Acopán Tepui, Unate Arête (a.k.a. Racquel Welsh Arête). Louise Thomas, Dave Turnball, Steve Mayers, and I traveled from St. Elena after meeting up with Alfredo Rangel, a local climber who had climbed at Acopán with John and Anne Arran. After flying in we took one days’ march through the savanna and jungle to reach the base of the wall. The line was a huge 500m arête which had previously been tried by Italian climbers (70m climbed and bolted). Over 65 days we worked on the line and bivvied on top for a day. We fixed ropes and enjoyed base camp and party life. We aimed to have a holiday, not an epic. One could take portaledges, but with a big team we kept life simple. We did not place any pegs or bolts. It was a very pleasant rock climb, all pitches E2 to E5, all pitches free except the first, which had a few rest points because of a bees’ nest. Solid, excellent sandstone, perfect for free climbing, took nuts and cams well. We climbed about 500m in about 20 pitches, including easy scrambling at the top. It’s big and bulging and leads to the land that time forgot, hence the route’s a.k.a. This is a class venue without a doubt. Acopán is 80 miles in circumference, with only three routes. We also repeated a route on the south tower—Jardineros de Grandes Paredes, 350m, about E3, first climbed by Italians with Venezuelan Ivan Calderon—a fantastic climb. The weather is hot but with a constant cool strong breeze.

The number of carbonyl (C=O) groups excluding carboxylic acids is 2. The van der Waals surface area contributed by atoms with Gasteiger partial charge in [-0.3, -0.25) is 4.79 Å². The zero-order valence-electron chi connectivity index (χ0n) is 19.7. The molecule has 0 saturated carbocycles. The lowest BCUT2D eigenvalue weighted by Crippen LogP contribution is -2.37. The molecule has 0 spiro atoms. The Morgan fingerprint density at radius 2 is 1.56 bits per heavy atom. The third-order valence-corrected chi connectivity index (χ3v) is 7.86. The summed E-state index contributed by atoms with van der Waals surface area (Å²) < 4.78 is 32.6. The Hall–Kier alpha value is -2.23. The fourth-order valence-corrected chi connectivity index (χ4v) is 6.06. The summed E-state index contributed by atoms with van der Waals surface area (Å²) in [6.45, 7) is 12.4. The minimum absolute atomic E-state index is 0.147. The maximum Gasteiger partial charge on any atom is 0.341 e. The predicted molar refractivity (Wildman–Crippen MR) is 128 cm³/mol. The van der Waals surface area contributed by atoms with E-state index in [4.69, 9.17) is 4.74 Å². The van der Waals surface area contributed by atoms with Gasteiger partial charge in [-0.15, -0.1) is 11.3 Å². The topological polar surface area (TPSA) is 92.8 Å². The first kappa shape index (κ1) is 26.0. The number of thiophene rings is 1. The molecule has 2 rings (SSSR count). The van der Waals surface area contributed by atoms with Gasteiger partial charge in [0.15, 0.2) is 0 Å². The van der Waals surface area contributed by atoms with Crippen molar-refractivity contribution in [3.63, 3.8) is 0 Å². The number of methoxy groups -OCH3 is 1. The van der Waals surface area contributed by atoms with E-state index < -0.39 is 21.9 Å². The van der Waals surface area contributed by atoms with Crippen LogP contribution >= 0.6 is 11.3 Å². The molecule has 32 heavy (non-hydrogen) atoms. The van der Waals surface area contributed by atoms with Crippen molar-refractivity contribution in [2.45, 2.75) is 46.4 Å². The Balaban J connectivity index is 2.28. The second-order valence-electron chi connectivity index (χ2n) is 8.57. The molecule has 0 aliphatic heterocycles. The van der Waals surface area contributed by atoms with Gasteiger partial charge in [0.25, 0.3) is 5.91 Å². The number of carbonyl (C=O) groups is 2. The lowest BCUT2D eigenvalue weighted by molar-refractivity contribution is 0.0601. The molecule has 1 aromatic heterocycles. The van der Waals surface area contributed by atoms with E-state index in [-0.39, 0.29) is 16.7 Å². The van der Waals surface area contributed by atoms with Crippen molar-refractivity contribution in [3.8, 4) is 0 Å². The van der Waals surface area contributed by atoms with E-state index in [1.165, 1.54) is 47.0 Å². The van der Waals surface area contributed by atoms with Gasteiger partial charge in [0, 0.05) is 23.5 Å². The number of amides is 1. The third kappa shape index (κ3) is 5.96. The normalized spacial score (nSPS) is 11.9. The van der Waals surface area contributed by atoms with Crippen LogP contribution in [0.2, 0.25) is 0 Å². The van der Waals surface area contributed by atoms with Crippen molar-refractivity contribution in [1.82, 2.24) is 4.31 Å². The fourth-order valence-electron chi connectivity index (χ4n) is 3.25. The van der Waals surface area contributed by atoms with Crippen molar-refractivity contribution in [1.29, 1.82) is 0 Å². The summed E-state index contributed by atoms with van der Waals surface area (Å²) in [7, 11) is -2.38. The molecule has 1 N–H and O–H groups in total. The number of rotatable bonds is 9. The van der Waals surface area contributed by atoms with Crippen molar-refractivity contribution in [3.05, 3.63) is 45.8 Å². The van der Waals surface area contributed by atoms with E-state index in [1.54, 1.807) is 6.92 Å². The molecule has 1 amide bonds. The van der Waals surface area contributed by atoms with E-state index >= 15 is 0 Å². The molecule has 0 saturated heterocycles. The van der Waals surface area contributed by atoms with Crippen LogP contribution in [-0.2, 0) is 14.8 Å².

Mike “Twid” Turner, U.K.